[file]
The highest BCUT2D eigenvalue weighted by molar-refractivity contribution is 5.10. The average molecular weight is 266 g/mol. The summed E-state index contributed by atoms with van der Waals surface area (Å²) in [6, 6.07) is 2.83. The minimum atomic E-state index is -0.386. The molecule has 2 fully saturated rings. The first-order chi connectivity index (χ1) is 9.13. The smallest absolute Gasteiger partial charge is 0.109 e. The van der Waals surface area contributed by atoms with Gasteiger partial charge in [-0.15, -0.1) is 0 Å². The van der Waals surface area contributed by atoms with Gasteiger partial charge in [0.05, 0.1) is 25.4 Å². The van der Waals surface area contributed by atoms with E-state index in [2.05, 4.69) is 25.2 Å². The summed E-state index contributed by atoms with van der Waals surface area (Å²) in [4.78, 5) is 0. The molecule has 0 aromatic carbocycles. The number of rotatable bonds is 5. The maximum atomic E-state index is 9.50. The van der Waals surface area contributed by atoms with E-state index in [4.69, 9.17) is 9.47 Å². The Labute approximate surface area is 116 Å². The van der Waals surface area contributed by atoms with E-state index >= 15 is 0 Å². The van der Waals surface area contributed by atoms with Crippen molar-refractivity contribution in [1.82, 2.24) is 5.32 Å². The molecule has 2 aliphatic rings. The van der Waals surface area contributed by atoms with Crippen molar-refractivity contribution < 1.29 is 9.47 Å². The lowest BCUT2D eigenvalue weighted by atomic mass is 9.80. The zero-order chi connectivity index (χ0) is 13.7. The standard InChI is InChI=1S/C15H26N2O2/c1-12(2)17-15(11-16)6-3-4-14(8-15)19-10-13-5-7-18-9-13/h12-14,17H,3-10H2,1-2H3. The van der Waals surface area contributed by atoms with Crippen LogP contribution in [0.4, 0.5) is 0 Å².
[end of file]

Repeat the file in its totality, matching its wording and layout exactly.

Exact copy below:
The highest BCUT2D eigenvalue weighted by molar-refractivity contribution is 5.10. The average molecular weight is 266 g/mol. The summed E-state index contributed by atoms with van der Waals surface area (Å²) in [6, 6.07) is 2.83. The minimum atomic E-state index is -0.386. The molecule has 2 fully saturated rings. The first-order chi connectivity index (χ1) is 9.13. The smallest absolute Gasteiger partial charge is 0.109 e. The van der Waals surface area contributed by atoms with Gasteiger partial charge in [-0.15, -0.1) is 0 Å². The van der Waals surface area contributed by atoms with Gasteiger partial charge in [0.05, 0.1) is 25.4 Å². The van der Waals surface area contributed by atoms with E-state index in [2.05, 4.69) is 25.2 Å². The summed E-state index contributed by atoms with van der Waals surface area (Å²) in [4.78, 5) is 0. The molecule has 0 aromatic carbocycles. The number of rotatable bonds is 5. The maximum atomic E-state index is 9.50. The van der Waals surface area contributed by atoms with E-state index in [4.69, 9.17) is 9.47 Å². The Labute approximate surface area is 116 Å². The van der Waals surface area contributed by atoms with E-state index >= 15 is 0 Å². The van der Waals surface area contributed by atoms with Crippen molar-refractivity contribution in [1.82, 2.24) is 5.32 Å². The molecule has 2 aliphatic rings. The van der Waals surface area contributed by atoms with Crippen molar-refractivity contribution < 1.29 is 9.47 Å². The lowest BCUT2D eigenvalue weighted by atomic mass is 9.80. The zero-order chi connectivity index (χ0) is 13.7. The standard InChI is InChI=1S/C15H26N2O2/c1-12(2)17-15(11-16)6-3-4-14(8-15)19-10-13-5-7-18-9-13/h12-14,17H,3-10H2,1-2H3. The van der Waals surface area contributed by atoms with Crippen LogP contribution in [0.4, 0.5) is 0 Å².